On Tuesday morning, the Amazing Ali told me it was 21 March and the official start of the long rainy season ('long' meaning it rains for a few hours each day on some part of the island). We left Stone Town around 08.00 in glorious sunshine and drove north to Nungwi. In Nungwi, Mother Nature must have been paying attention for at around 11.00, whilst I was in a meeting with a GM in his hotel lobby, the heavens opened and a storm of biblical proportions dropped its load. The volume of water was so sudden that we could not see the garden just a few feet away, the lobby flooded and we had to retreat to his office. After an hour, the rain stopped and we hopped through the lakes to see the rest of the hotel.
Most of the beach hotels in Zanzibar have a two-tiered beach arrangement. The lower beach is natural and varies from hotel to hotel depending on its location. In the extreme north-northwest, the tidal range is not so great and guests can often swim in the ocean throughout the day. Along the northeast and east coast, the tidal range is bigger, whereby at high tide the beaches are often covered in water and the water recedes a kilometre or so out to the reef that guards the east coast. In the southeast, only the neap high tides cover the entire beach, and in parts it can recede to over 4km from the high watermark (making a swimming pool an essential amenity for any hotel). The lower beach is also the habitat of the local beach boys, who are constantly trying to sell something, such as: scooter rides on the beach, food, nic nacs and substances that should not be mentioned. Thus, the second beach, which is to overcome the foregoing. It is a raised area above the natural beach, filled with sand and protected by sea walls of various designs and construction. Here the beach boys are not permitted and guests can still get sand in their feet at high tide.
Driving in Zanzibar is not for the faint hearted and requires a great deal of skill to avoid and manage other road users, such as: men chatting, colourfully dressed ladies carrying things on their heads, kids playing, buses, cars, bikes, scooters, dala-dalas, trucks, police officers, markets, fallen trees, goats, cows, cow-drawn trailers and the odd Red Colobus monkey if you are lucky. Imagine all this road activity during the day and then imagine the same at night with no lights, no street lamps and no electricity in the houses in the more rural parts of the island!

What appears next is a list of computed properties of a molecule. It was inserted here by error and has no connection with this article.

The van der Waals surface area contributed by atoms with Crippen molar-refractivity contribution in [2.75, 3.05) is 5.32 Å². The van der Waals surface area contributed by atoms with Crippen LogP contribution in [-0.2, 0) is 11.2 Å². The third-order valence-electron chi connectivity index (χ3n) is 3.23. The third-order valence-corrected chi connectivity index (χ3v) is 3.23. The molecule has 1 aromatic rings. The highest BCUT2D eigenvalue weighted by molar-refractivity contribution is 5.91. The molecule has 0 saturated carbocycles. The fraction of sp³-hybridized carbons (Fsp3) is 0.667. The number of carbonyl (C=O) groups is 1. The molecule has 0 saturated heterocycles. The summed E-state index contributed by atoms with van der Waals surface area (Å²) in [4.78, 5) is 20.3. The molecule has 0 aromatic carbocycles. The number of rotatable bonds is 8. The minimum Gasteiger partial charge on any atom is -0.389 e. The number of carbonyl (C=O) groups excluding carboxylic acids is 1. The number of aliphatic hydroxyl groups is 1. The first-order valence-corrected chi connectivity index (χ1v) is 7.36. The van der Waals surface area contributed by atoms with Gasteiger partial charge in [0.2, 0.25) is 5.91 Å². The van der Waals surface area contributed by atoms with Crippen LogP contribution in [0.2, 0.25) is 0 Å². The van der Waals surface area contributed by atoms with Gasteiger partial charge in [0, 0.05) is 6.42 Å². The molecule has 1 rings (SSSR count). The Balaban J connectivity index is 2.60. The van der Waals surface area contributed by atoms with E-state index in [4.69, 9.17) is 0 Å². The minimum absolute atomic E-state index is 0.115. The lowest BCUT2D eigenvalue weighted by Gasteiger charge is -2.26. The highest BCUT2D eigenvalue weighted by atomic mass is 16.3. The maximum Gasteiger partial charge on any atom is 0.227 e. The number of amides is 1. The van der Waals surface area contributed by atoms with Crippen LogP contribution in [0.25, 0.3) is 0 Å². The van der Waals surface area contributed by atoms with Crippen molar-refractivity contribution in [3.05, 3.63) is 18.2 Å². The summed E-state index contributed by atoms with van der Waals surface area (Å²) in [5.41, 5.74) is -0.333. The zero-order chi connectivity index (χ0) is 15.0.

Known as the Spice Island, Zanzibar's spice industry is a shadow of its former self, but tours of the plantations are available and spices can be bought in most shops in Stone Town. One day, in a fit of hunger, I gambled and bought a bag of roasted cashew nuts from a street vendor and crossed my fingers that they would not give me the trots. They were delicious and no trots ensued.
It would seem that I am destined to visit this beautiful island at 10-year intervals. It is 20 years since I first visited Zanzibar (spending just a few hours touring Stone Town, when there were few shops, few tourists and way fewer people around). My second visit was 10 years ago, when I spent a night at the Serena Inn in Stone Town (as one of the only quality hotels on island at the time) and quickly toured some of the country, visiting a couple of the pioneering resort hotels. Today, there are dozens of hotels and overnight accommodation establishments (most of which are small, family-run affairs), and Stone Town is full of shops and service providers doing business with the ever increasing numbers of tourists.
I wonder what the next 10 years will bring to Zanzibar. Hopefully all the coastal works around Stone Town's historic harbour will be completed by then, together with the new airport terminal and that new restoration funds will be forthcoming to further protect and conserve Stone Town's amazing, but crumbling, built environment. Asante and kwaheri Zanzibar, and see you again in 10 years' time.